The letter clarified that charges such as harassment and disorderly conduct can’t be applied when someone is spewing “offensive or derisive speech” at police.

“[S]everal courts have found that police officers are expected [to] endure a higher level of offensive language than ordinary citizens.”

In one of these dousing incidents, the dripping-wet officers simply walked away and showed incredible restraint.

“Any cop who thinks that that’s all right — that they can walk away from something like that — maybe should reconsider whether or not this is the profession for them,” advised Monahan. “We don’t take that.”

Monahan didn’t comment on the fact that trying to get charges to stick to a bad guy in New York is like trying to build an igloo in Florida – good luck with that.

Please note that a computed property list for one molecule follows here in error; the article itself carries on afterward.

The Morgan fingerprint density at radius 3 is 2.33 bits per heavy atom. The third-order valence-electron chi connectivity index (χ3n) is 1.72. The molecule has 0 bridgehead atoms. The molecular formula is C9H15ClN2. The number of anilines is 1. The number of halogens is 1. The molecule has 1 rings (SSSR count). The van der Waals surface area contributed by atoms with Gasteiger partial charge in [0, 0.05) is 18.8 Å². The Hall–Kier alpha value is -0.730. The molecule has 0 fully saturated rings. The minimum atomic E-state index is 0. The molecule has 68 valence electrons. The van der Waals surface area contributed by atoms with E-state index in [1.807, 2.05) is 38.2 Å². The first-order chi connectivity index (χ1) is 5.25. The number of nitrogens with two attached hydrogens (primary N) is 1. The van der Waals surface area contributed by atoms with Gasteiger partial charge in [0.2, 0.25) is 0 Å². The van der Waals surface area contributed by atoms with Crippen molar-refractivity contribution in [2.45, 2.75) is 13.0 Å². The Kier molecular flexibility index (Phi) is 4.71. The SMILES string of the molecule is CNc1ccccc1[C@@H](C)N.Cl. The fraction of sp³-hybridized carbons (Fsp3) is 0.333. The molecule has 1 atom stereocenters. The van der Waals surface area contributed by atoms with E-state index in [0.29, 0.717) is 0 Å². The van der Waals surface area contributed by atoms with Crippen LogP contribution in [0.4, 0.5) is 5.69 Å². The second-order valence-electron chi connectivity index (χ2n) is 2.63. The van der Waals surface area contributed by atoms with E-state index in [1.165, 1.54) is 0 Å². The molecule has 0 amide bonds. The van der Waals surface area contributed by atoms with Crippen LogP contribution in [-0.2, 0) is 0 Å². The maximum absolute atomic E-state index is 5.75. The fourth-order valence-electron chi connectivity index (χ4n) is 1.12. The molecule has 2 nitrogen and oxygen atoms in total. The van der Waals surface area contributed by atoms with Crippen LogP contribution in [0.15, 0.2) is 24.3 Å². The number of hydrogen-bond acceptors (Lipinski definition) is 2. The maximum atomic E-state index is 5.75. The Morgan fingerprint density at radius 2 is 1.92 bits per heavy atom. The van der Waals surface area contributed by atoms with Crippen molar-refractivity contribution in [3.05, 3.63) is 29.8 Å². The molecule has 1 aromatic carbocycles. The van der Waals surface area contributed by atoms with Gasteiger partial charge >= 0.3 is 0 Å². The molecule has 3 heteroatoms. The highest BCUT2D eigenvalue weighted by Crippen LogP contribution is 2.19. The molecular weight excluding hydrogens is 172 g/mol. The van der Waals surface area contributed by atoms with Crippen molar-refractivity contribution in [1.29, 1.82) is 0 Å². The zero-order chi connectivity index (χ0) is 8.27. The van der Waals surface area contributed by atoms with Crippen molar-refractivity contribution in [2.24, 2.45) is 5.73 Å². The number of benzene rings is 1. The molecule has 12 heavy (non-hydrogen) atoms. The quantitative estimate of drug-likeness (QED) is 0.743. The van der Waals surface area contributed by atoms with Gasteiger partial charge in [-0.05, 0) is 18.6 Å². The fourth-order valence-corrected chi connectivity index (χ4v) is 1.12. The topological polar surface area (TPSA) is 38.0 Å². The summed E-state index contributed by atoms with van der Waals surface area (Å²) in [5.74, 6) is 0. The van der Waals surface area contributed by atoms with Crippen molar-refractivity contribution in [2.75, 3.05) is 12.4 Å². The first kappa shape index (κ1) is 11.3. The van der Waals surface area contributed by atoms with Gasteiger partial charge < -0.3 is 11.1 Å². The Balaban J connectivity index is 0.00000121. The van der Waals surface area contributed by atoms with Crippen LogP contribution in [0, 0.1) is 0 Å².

“Everybody’s outraged,” an NYPD source said.  “It’s disgusting, embarrassing. There’s lawlessness around here now.”

Monahan posted a still image of the ricocheting bucket on his Twitter account on Monday, where he called the video “reprehensible.” 

“NYC’s cops & communities have made remarkable progress — together — but EVERY New Yorker MUST show respect for our cops. They deserve nothing less,” he wrote.

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Patrick J. Lynch, the president of the NYPD Police Benevolent Association called the water bucket attacks “the end result of the torrent of bad policies and anti-police rhetoric that has been streaming out of City Hall and Albany for years now. We are approaching the point of no return.  Disorder controls the streets, and our elected leaders refuse to allow us to take them back.